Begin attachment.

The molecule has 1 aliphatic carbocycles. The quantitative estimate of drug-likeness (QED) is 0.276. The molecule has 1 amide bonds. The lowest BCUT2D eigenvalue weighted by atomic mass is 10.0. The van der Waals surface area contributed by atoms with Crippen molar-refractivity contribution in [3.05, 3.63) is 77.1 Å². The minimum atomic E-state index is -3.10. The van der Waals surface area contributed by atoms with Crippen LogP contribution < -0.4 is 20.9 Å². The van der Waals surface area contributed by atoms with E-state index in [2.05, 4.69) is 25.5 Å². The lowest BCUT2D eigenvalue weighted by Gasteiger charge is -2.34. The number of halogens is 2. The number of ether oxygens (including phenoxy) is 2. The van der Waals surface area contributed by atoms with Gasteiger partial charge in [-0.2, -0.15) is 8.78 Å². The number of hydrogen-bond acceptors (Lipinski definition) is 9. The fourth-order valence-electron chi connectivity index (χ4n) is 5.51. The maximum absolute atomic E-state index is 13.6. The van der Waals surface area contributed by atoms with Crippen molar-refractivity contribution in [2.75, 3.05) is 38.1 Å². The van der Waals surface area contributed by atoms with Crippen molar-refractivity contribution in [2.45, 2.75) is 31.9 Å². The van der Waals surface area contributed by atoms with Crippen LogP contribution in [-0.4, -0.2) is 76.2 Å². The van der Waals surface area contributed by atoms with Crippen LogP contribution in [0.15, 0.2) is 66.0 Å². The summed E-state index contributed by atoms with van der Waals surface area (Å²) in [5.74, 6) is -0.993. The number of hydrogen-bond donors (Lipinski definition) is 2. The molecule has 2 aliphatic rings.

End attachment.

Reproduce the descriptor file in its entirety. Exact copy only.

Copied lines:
The molecule has 1 aliphatic carbocycles. The quantitative estimate of drug-likeness (QED) is 0.276. The molecule has 1 amide bonds. The lowest BCUT2D eigenvalue weighted by atomic mass is 10.0. The van der Waals surface area contributed by atoms with Crippen molar-refractivity contribution in [3.05, 3.63) is 77.1 Å². The minimum atomic E-state index is -3.10. The van der Waals surface area contributed by atoms with Crippen LogP contribution < -0.4 is 20.9 Å². The van der Waals surface area contributed by atoms with E-state index in [2.05, 4.69) is 25.5 Å². The lowest BCUT2D eigenvalue weighted by Gasteiger charge is -2.34. The number of halogens is 2. The number of ether oxygens (including phenoxy) is 2. The van der Waals surface area contributed by atoms with Gasteiger partial charge in [-0.2, -0.15) is 8.78 Å². The number of hydrogen-bond acceptors (Lipinski definition) is 9. The fourth-order valence-electron chi connectivity index (χ4n) is 5.51. The maximum absolute atomic E-state index is 13.6. The van der Waals surface area contributed by atoms with Crippen molar-refractivity contribution in [2.75, 3.05) is 38.1 Å². The van der Waals surface area contributed by atoms with Crippen molar-refractivity contribution in [2.45, 2.75) is 31.9 Å². The van der Waals surface area contributed by atoms with Crippen LogP contribution in [-0.4, -0.2) is 76.2 Å². The van der Waals surface area contributed by atoms with Crippen LogP contribution in [0.15, 0.2) is 66.0 Å². The summed E-state index contributed by atoms with van der Waals surface area (Å²) in [5.74, 6) is -0.993. The number of hydrogen-bond donors (Lipinski definition) is 2. The molecule has 2 aliphatic rings.